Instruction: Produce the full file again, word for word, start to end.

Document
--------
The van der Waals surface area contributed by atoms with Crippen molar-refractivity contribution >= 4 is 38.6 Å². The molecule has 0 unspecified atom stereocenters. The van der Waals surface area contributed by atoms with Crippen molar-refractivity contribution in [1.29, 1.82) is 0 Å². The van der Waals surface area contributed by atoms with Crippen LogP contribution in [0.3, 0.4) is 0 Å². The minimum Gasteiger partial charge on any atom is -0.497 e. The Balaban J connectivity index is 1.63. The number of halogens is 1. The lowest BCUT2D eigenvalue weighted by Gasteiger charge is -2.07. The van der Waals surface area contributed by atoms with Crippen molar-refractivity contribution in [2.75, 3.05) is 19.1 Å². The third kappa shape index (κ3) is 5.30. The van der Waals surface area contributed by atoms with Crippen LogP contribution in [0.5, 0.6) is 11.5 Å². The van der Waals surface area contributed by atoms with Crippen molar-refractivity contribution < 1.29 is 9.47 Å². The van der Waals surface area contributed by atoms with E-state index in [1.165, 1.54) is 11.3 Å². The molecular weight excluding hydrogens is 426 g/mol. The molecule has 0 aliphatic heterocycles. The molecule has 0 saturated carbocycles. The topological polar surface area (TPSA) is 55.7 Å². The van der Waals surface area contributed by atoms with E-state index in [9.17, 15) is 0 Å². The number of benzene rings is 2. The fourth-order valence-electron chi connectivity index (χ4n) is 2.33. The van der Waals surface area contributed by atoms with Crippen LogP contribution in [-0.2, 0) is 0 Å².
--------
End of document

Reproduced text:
The van der Waals surface area contributed by atoms with Crippen molar-refractivity contribution >= 4 is 38.6 Å². The molecule has 0 unspecified atom stereocenters. The van der Waals surface area contributed by atoms with Crippen molar-refractivity contribution in [1.29, 1.82) is 0 Å². The van der Waals surface area contributed by atoms with Crippen LogP contribution in [0.3, 0.4) is 0 Å². The minimum Gasteiger partial charge on any atom is -0.497 e. The Balaban J connectivity index is 1.63. The number of halogens is 1. The lowest BCUT2D eigenvalue weighted by Gasteiger charge is -2.07. The van der Waals surface area contributed by atoms with Crippen molar-refractivity contribution in [2.75, 3.05) is 19.1 Å². The third kappa shape index (κ3) is 5.30. The van der Waals surface area contributed by atoms with Crippen LogP contribution in [0.5, 0.6) is 11.5 Å². The van der Waals surface area contributed by atoms with Crippen molar-refractivity contribution < 1.29 is 9.47 Å². The van der Waals surface area contributed by atoms with E-state index in [1.165, 1.54) is 11.3 Å². The molecular weight excluding hydrogens is 426 g/mol. The molecule has 0 aliphatic heterocycles. The molecule has 0 saturated carbocycles. The topological polar surface area (TPSA) is 55.7 Å². The van der Waals surface area contributed by atoms with E-state index in [9.17, 15) is 0 Å². The number of benzene rings is 2. The fourth-order valence-electron chi connectivity index (χ4n) is 2.33. The van der Waals surface area contributed by atoms with Crippen LogP contribution in [-0.2, 0) is 0 Å².